Wednesday, April 17, 2013

Review: Knowledge Quest

I confess that growing up I didn’t like history class.  The textbooks seemed like paragraph after paragraph of name, date, name, battle, name, invention, etc., etc. I did my best to keep everything straight for a week or two until test time and then I flushed it all out to make room for the next chapter of information.   Now, thanks to vendors like  Knowledge Quest , I’ve been able to teach my son history with books and stories that “put skin on” the names of historical figures—heck, sometimes they even put blisters and callouses on the skin.   Such is the case with Sacagawea (Brave Explorers Every Child Should Know) Complete PDF e-book .

Growing up, my only exposure to Sacagawea was the Schoolhouse Rock cartoon “Elbow Room”  (sing along if you remember…)

They hired Sacagawea to be their guide
She led them all across the countryside
If this is the extent of your knowledge too, then you might be surprised to learn she wasn’t hired as a guide.  Her husband was hired to be a translator for the Corp of Discovery and she came along because she was familiar with the Rocky Mountain territory, having been kidnapped from there 4-5 years before.

  The e-Book is available in Kindle format ($4.97) and is targeted to kids ages 10 and up.  There is an interactive feature with certain words and phrases underlined.  When you click on them you are directed to a variety of educational websites with photos and more information on the subject.  This feature may work well on tablets where you can zoom in and out or a regular computer screen, but it wasn’t so great on our Kindle Keyboard .

I started this book as a read aloud with my son, but ended up finishing it on my own.  To be fair, this isn’t the first time we’ve studied the Corp of Discovery.  We learned about them in our Missouri History, we’ve visited the Fort where they prepared for the journey and several of their campsites along the Missouri River.  We make annual trips to Lewis & Clark Days in St. Charles, MO and Hermann, MO to see the re-enactors.   This book was written from the perspective of the one person on the trip he was least interested in….the girl!  On the other hand, this may make the exploration story more appealing to female students.

I wouldn’t just hand them the novel to read on their own though.  Everything we know about Sacagawea comes from the brief mentions in the journals of the exploratory party.  The author has had to fill in the dialogue and details from her imagination.  She hints at a romantic attraction between the young Indian girl and Captain Clark (although there is no written evidence of such).  This creates a love triangle where Charbonneau (Sacagawea's husband) becomes jealous of their relationship.  In perhaps the most disturbing passage he begins to beat her savagely.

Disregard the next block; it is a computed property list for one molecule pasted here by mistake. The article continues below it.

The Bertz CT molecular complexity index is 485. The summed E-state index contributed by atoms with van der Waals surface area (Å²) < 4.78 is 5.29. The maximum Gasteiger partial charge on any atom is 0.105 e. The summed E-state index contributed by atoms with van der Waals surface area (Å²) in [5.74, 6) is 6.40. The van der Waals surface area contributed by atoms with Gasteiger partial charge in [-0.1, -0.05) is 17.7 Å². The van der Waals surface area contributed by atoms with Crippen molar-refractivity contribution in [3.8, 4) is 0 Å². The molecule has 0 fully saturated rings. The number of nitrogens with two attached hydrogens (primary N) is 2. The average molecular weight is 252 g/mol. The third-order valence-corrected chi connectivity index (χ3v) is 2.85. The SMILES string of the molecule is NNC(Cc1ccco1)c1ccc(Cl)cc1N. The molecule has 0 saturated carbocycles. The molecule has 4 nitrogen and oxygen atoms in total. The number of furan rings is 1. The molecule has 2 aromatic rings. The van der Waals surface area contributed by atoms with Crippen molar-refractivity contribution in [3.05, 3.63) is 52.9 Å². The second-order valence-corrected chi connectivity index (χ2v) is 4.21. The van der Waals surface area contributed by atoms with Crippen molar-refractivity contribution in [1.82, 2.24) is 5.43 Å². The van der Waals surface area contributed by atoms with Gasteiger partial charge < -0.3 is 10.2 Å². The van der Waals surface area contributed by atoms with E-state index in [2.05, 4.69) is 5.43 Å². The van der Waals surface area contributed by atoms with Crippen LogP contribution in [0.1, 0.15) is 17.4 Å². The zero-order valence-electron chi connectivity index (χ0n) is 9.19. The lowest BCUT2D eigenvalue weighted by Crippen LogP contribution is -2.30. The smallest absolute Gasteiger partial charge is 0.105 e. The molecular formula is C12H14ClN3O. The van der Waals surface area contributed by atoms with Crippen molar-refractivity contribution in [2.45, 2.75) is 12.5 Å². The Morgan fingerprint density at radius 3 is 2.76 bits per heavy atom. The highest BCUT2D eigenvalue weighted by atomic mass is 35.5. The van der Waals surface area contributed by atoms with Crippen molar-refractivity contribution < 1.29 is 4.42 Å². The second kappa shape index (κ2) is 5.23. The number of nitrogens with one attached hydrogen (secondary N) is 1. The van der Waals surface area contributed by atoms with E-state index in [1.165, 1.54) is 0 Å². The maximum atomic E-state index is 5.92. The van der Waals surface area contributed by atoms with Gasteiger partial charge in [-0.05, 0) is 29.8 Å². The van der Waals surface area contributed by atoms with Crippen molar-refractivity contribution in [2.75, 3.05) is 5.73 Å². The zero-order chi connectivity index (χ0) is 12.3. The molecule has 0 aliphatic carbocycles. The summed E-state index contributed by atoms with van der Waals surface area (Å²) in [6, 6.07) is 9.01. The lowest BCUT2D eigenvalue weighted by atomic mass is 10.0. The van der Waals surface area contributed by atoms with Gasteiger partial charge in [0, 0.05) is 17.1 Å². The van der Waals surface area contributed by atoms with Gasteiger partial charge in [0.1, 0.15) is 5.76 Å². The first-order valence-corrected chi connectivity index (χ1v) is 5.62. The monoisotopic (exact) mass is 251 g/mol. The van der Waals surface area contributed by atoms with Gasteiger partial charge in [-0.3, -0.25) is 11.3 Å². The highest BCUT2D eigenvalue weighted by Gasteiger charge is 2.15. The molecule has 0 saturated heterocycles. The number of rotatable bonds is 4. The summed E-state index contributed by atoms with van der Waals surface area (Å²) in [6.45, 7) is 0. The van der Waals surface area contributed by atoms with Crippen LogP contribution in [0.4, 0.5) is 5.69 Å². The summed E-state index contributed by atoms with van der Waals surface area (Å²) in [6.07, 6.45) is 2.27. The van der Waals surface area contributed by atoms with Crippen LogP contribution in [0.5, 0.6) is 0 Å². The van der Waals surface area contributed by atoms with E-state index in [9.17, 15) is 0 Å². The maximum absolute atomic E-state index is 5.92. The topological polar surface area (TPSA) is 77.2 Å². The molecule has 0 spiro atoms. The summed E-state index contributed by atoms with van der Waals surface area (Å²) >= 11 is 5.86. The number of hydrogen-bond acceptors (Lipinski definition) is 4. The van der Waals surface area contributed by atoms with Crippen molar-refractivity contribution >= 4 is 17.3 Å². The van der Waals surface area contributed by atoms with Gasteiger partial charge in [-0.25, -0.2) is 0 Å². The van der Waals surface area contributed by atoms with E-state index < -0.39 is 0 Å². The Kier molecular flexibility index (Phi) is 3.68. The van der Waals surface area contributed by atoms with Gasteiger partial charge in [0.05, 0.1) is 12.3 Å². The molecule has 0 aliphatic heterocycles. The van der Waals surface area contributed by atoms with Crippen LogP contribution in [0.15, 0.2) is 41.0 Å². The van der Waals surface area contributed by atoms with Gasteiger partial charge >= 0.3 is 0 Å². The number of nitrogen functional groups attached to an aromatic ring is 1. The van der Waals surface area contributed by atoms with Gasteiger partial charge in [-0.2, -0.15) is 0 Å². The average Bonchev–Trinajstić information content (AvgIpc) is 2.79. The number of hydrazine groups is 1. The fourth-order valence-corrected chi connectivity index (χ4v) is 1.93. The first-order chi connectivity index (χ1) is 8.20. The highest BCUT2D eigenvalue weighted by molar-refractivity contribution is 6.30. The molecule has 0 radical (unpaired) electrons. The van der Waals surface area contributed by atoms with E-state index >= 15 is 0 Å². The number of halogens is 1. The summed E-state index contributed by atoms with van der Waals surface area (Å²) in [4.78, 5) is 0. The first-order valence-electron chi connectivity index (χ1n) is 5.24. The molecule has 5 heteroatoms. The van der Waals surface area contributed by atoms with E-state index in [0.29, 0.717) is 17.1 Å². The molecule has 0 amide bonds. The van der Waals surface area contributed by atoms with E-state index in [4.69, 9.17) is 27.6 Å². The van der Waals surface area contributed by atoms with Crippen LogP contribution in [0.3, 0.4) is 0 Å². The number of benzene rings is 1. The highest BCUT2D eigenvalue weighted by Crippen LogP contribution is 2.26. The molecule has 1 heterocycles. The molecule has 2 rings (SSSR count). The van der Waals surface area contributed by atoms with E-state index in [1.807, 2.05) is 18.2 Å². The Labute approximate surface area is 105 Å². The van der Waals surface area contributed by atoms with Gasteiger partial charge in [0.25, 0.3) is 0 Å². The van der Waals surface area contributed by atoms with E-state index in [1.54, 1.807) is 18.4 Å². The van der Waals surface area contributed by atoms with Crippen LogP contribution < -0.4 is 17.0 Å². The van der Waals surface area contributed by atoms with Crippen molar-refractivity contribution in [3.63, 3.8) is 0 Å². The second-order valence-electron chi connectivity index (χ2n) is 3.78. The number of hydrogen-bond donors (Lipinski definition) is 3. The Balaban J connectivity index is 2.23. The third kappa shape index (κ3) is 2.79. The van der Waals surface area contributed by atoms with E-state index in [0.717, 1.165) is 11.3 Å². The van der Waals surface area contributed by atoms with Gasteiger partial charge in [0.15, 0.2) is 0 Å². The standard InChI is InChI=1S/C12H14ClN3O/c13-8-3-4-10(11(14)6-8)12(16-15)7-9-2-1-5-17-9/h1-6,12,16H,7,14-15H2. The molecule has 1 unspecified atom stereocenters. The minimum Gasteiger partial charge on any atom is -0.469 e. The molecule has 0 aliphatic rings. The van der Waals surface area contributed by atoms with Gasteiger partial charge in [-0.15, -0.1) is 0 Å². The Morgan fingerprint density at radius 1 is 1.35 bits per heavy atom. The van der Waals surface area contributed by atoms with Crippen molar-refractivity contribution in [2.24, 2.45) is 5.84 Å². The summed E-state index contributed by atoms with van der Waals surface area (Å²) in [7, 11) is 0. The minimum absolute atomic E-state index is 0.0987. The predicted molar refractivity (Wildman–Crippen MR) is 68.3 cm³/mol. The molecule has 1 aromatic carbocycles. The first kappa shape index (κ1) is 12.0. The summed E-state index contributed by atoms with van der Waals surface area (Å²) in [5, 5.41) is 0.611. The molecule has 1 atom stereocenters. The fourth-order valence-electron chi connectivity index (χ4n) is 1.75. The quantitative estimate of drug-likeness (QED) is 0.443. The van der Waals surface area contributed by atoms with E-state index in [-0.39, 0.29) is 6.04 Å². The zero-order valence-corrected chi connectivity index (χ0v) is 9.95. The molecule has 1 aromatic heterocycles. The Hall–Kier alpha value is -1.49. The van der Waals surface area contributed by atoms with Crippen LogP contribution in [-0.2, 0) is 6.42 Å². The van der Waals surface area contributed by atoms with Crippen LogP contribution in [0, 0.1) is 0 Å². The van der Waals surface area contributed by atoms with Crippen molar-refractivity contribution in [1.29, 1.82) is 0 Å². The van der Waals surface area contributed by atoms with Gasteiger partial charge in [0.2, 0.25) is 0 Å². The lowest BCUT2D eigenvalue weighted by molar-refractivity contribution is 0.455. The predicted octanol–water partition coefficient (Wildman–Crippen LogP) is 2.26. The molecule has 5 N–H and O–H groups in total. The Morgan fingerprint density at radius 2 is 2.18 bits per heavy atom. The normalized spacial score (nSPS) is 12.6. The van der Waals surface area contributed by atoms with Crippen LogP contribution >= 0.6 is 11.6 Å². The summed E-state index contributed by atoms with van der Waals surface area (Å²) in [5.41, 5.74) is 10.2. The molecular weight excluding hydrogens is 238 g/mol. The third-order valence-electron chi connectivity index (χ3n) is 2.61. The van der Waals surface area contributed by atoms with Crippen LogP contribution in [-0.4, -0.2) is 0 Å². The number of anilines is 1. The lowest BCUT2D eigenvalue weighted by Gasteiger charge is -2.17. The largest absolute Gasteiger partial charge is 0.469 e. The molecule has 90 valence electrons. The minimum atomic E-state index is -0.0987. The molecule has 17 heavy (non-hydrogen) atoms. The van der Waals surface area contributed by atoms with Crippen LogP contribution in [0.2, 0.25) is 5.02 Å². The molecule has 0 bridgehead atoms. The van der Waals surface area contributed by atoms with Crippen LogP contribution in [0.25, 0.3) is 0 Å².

Charbonneau slapped me and threw me to the ground. “Man-With-Red-Hair! [Capt. Clark] That’s all you ever talk about.”
He pinned me down and leaned into my face. “France sold this land to these Americans. And now they will take it from you and all your kind. They are your enemies. You understand? Man-With-Red-Hair is your enemy.”
I do not know how long I lay on the ground feeling the blows of my husband. I had been beaten many times by Buffalo Woman.  I was not afraid of being beaten. I learned to go inside myself to a secret place where I could not feel the blows.  Inside myself was courage and strength. I wrapped my emotions around them and held on until the beating  time was over. ..
Once, when Charbonneau thought no one was looking, he hit me so hard I fell to the ground and cried out because I had not seen him coming.
Man-With-Red-Hair grabbed Charbonneau’s fist and stopped it from finding my face. “You will not put your hands on Janey again.”
I’m not denying that Charbonneau hit his wife.  Clark’s own journal states “I checked our interpreter for Strikeing his woman at their Dinner..”   Still, I don’t think it was necessary to expound on this event in a book meant for children.  I certainly wouldn’t let this passage pass without explaining to my daughter that going to a secret inner place is NOT  the way to handle physical abuse.


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